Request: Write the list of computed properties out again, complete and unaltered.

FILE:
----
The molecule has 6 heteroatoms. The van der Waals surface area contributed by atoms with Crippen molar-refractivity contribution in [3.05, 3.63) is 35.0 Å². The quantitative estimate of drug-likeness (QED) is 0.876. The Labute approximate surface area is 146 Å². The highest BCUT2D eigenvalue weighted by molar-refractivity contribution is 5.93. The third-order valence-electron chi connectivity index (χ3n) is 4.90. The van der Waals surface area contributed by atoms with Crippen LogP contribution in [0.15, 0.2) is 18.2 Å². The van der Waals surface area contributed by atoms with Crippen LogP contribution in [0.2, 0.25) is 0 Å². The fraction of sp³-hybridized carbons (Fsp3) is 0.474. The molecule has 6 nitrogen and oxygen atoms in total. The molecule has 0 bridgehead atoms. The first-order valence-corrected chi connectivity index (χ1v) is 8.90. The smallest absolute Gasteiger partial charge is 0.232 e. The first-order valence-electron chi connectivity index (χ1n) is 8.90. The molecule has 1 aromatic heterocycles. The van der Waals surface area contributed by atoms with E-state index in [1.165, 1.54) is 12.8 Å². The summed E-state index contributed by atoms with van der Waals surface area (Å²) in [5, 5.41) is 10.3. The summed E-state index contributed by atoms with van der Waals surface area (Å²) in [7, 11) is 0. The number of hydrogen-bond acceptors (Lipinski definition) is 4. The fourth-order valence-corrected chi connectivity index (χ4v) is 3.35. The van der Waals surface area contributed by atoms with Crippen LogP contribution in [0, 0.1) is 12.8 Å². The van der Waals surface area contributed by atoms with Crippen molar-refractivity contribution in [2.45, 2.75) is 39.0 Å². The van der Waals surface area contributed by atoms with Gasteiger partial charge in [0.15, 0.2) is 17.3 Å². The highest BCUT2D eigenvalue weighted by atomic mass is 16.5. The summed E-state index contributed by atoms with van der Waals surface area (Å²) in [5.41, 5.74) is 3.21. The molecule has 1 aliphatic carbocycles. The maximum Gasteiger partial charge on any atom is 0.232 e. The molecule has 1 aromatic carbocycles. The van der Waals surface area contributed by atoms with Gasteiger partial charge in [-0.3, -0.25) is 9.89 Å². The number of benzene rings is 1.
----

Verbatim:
The molecule has 6 heteroatoms. The van der Waals surface area contributed by atoms with Crippen molar-refractivity contribution in [3.05, 3.63) is 35.0 Å². The quantitative estimate of drug-likeness (QED) is 0.876. The Labute approximate surface area is 146 Å². The highest BCUT2D eigenvalue weighted by molar-refractivity contribution is 5.93. The third-order valence-electron chi connectivity index (χ3n) is 4.90. The van der Waals surface area contributed by atoms with Crippen LogP contribution in [0.15, 0.2) is 18.2 Å². The van der Waals surface area contributed by atoms with Crippen LogP contribution in [0.2, 0.25) is 0 Å². The fraction of sp³-hybridized carbons (Fsp3) is 0.474. The molecule has 6 nitrogen and oxygen atoms in total. The molecule has 0 bridgehead atoms. The first-order valence-corrected chi connectivity index (χ1v) is 8.90. The smallest absolute Gasteiger partial charge is 0.232 e. The first-order valence-electron chi connectivity index (χ1n) is 8.90. The molecule has 1 aromatic heterocycles. The van der Waals surface area contributed by atoms with E-state index in [1.165, 1.54) is 12.8 Å². The summed E-state index contributed by atoms with van der Waals surface area (Å²) in [5, 5.41) is 10.3. The summed E-state index contributed by atoms with van der Waals surface area (Å²) in [7, 11) is 0. The number of hydrogen-bond acceptors (Lipinski definition) is 4. The fourth-order valence-corrected chi connectivity index (χ4v) is 3.35. The van der Waals surface area contributed by atoms with Crippen LogP contribution in [0, 0.1) is 12.8 Å². The van der Waals surface area contributed by atoms with Crippen molar-refractivity contribution in [2.45, 2.75) is 39.0 Å². The van der Waals surface area contributed by atoms with Gasteiger partial charge in [0.15, 0.2) is 17.3 Å². The highest BCUT2D eigenvalue weighted by atomic mass is 16.5. The summed E-state index contributed by atoms with van der Waals surface area (Å²) in [5.41, 5.74) is 3.21. The molecule has 1 aliphatic carbocycles. The maximum Gasteiger partial charge on any atom is 0.232 e. The molecule has 1 aromatic carbocycles. The van der Waals surface area contributed by atoms with Gasteiger partial charge in [-0.3, -0.25) is 9.89 Å². The number of benzene rings is 1.